What is the difference between primary vaginismus and secondary vaginismus?
Vaginismus has Two Major Classifications
Vaginismus can be experienced by women at any age or time in life. It has two major classifications; primary vaginismus and secondary vaginismus. The medical community typically uses these terms to indicate the time of onset. The labels assist the medical community and researchers in diagnosis and classification.
For the individual woman, the distinction between the two types tends to be of less importance. Whether primary or secondary, both are highly treatable.
Primary vaginismus usually refers to the experience of vaginismus with ‘first-time’ intercourse attempts. Typically, primary vaginismus will be discovered when a woman attempts to have sex for the very first time. The spouse/partner is unable to achieve penetration and it is like he ‘bumps into a wall’ where there should be the opening to the vagina and entry is impossible or extremely difficult.
Primary vaginismus is the common cause of sexless, unconsummated marriages. Some women with primary vaginismus will also experience problems with tampon insertion or gynecological exams.
Secondary vaginismus usually refers to the experience of vaginismus a little later in life, after a period of pain-free intercourse, and typically following temporary pelvic problems. A woman may have had a number of years of being able to have normal, pain-free intercourse and then experience a temporary pain-causing problem such as a yeast infection (or any of a wide range of physical problems—see Causes for more examples).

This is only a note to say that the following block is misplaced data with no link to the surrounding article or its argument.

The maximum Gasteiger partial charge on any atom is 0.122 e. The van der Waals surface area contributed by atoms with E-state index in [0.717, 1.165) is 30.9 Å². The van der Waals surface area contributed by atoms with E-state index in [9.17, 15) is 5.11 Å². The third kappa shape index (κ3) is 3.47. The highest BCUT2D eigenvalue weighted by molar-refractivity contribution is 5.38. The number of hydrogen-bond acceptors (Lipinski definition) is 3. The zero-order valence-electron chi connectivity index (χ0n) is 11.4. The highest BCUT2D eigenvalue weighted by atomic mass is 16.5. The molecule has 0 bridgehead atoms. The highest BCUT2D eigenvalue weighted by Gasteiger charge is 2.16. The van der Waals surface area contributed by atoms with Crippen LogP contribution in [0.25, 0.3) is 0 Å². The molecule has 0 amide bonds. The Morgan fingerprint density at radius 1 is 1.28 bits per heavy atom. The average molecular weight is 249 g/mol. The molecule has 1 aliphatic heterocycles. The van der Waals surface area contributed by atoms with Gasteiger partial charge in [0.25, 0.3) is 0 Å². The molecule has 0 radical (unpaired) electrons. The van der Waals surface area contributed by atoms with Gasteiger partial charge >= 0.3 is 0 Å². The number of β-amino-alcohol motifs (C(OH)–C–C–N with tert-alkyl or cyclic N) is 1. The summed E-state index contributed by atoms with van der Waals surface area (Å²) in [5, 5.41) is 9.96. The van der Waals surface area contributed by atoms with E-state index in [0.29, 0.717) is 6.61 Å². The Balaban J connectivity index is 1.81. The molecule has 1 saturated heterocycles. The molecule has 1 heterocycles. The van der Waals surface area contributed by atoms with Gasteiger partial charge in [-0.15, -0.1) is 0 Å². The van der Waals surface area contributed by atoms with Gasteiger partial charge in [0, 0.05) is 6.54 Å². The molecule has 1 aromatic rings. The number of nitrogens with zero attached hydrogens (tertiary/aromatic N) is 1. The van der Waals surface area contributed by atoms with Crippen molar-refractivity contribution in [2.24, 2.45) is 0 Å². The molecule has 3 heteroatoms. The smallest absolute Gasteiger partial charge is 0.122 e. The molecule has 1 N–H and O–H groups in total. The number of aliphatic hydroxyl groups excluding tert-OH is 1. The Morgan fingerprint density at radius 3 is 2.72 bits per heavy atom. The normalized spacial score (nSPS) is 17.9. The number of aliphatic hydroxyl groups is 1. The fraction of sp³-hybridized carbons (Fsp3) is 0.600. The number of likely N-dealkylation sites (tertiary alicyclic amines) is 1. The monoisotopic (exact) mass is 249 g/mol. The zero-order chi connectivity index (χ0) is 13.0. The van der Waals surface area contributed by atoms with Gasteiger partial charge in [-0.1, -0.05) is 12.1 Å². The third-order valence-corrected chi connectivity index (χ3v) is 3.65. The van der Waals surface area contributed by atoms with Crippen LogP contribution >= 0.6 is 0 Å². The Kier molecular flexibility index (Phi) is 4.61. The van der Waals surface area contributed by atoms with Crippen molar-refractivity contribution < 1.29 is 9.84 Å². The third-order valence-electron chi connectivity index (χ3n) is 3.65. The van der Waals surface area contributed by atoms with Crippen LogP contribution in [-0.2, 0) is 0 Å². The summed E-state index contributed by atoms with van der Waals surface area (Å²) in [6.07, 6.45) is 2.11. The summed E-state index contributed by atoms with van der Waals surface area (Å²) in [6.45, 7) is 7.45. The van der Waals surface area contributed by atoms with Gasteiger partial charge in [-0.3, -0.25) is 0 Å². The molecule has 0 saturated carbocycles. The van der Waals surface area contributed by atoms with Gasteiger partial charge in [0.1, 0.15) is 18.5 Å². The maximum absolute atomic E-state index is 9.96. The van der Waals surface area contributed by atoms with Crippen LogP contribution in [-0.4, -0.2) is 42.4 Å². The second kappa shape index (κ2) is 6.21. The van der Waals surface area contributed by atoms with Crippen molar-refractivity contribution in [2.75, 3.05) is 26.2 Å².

The initial pain problem may have been addressed medically, healed, or been managed, and yet the woman continues to experience ongoing troubles with sexual pain. In some cases, the severity of secondary vaginismus could escalate to the level that penetration becomes difficult, painful, or impossible.
It can also impede a woman’s ability to experience orgasms, as a sudden pain spasm may abruptly terminate the arousal buildup toward orgasm. Some women with secondary vaginismus will also experience difficulty with gynecological exams or tampon insertion due to involuntary tightness.
Variations in the Classifications
Note that these definitions can be a bit restrictive in some cases. For example, some women are able to tolerate years of uncomfortable intercourse with gradually increasing pain and discomfort that eventually interrupts sex.
Women may also experience years of intermittent difficulty with entry or movement and have to constantly be on their guard to try to control and relax their pelvic area when it suddenly ‘acts up’. Vaginismus has a wide range of manifestations, from impossible penetration, to intercourse with discomfort, pain or burning, all resulting from involuntary pelvic tightness (see Symptoms).
Beyond the above basic classifications, physicians and specialists may use other medical terms referring to vaginismus such as:
Apareunia is a general term that refers to a condition where one is unable to have sexual intercourse. Vaginismus is one type of apareunia (if it is completely preventing penetrative intercourse).
Dyspareunia is a general term that refers to a condition where there is pain during sexual intercourse. Vaginismus is considered to be one type of dyspareunia, but is closely associated with all types of sexual pain.